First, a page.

The last person I asked said, “I believe it is in Greenwald’s booth in section D” (which was, incidentally, a few steps away from where I began my search). So I grabbed Greg Watkins, WorthPoint’s editor, who, with camera in hand, joined me as we went to see the item that was causing all the commotion. All I knew was it was a large bronze piece and that it had horses and chariots. When I turned the corner and saw the bronze, it wasn’t at all what had I envisioned. For some reason, I was expecting this huge, possibly even life-size bronze with chariots.

However, I was not disappointed. My initial impression when seeing this piece is almost indescribable. I was looking at a standard size dore’ (gilt bronze) sculpture, yet it just kept going, with more and more figures of action. It is basically a figural group mounted to a marble-topped display plinth that measured more than 7 feet long. In my 40 years of being around art and antiques, I’ve never seen anything quite like this. I have sold a number of pieces from the same sculptor at auction in the past, and I would consider this the artist’s masterpiece.

Two centaurs, believed to represent the famous mythological Greek Battle of the Lapiths, which is basically a struggle between civilization (man) and wild behavior (depicted by the centaurs). Civilization won.

The dore and silver gilt figural group, titled “Le Devoir” (which translates to “The Duty”) features horses, a chariot, centaurs and classical figures, all mounted on a verde marble-topped paneled plinth base. The sculpture was commissioned by the Parrish of Richmond (England) and sculpted by Emile Louis Picault (France, b. 1833-1913). There is a plaque mounted on the piece that is inscribed: “Presented to Lit. Col. Sir Francis Burdett, Bart, High Sheriff of Surrey and Chairman of the Vestry of the Town & Parrish of Richmond on the occasion of his succession to the family title. By his friends in Richmond in recognition of his service to the Parrish, 24th Nov. 1880.”

The overall size of the piece is stunning at 64 ¼ inches high by 83 ¾ inches long by 33 ½ inches across.

I spoke with Robin Greenwald of Greenwald’s Antiques to get more details about this piece.

Robin: My brother Ron & I bought it from a dealer and there are many interesting angles about this piece. The dealer knew that it was a wonderful, wonderful piece and paid dearly for it. He was one of those wholesale kind of people who can’t really sit with a piece, and this represented a lot of money to him. Fortunately we are in a position—having done this so many years—that when we see a piece that we think is really special, wonderful and unique, we can afford to hang onto it. So we bought it and we knew that it would be sitting in our shop for awhile. That’s why we do these antique shows; to find the right type of people, collectors and buyers.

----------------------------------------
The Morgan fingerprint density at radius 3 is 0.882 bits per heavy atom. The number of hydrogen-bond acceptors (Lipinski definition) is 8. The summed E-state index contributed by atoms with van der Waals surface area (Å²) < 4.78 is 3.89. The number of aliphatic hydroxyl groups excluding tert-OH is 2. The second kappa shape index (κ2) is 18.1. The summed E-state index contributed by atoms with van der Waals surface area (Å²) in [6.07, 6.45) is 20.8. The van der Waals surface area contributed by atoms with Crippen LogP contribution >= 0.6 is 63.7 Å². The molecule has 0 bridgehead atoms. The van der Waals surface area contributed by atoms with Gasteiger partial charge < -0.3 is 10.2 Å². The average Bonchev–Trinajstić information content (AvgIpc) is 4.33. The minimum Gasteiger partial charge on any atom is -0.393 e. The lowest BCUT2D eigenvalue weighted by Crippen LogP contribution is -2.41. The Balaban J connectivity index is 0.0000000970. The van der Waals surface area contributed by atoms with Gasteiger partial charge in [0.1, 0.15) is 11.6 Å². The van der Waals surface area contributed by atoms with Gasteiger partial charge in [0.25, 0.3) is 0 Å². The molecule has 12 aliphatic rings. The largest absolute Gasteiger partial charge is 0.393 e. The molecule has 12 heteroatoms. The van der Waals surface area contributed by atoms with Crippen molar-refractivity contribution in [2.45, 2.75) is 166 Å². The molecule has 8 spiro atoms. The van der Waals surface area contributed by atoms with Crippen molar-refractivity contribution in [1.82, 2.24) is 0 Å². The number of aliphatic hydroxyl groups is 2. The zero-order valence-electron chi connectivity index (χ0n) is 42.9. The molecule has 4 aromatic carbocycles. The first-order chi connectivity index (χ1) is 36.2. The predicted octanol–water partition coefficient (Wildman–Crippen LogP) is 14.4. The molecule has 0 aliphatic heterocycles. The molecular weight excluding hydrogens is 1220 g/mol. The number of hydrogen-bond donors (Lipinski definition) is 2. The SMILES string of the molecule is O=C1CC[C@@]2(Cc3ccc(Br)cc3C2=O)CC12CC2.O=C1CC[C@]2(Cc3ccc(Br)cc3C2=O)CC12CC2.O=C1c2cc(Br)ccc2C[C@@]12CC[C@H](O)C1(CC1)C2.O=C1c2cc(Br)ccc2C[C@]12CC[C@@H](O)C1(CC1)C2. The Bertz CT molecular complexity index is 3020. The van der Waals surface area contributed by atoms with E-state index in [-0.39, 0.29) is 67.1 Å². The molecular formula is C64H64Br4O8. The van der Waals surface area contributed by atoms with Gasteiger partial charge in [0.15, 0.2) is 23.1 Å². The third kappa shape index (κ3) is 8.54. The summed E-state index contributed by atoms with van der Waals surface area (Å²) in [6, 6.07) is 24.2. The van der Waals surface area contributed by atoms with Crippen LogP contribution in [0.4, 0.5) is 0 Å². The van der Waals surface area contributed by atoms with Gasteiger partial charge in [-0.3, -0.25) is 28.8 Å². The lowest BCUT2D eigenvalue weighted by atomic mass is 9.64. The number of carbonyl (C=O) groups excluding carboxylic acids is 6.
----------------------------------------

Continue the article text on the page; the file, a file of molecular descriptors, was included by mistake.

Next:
We knew that this was a special piece and wanted to do as much research on it as possible. We wanted to make sure that we have found the right kind of home. I was very worried about the fact that this piece was so glamorous and so exciting that it would end up in the hands of private wealth and never be seen again. As luck would have it, I saw this man in the aisle who was pointing at it with his hand shaking, and I saw his face light up, he had this huge grin. He was pointing his finger at the piece staring at his wife and talking excitedly. You could just see this moment, I dropped what I was doing with this other customer and I ran over there because I thought I had to share that excitement. I wanted to find out who this guy was, and share his enthusiasm. The man, a Mr. Ricardo Brennand, ended up buying this piece within eight minutes, and is going to be putting it in his museum, which is open to the public. The piece is on its way to The Instituto Ricardo Brennand in Recife, Brazil, and will be available for all to see. What luck for all of us.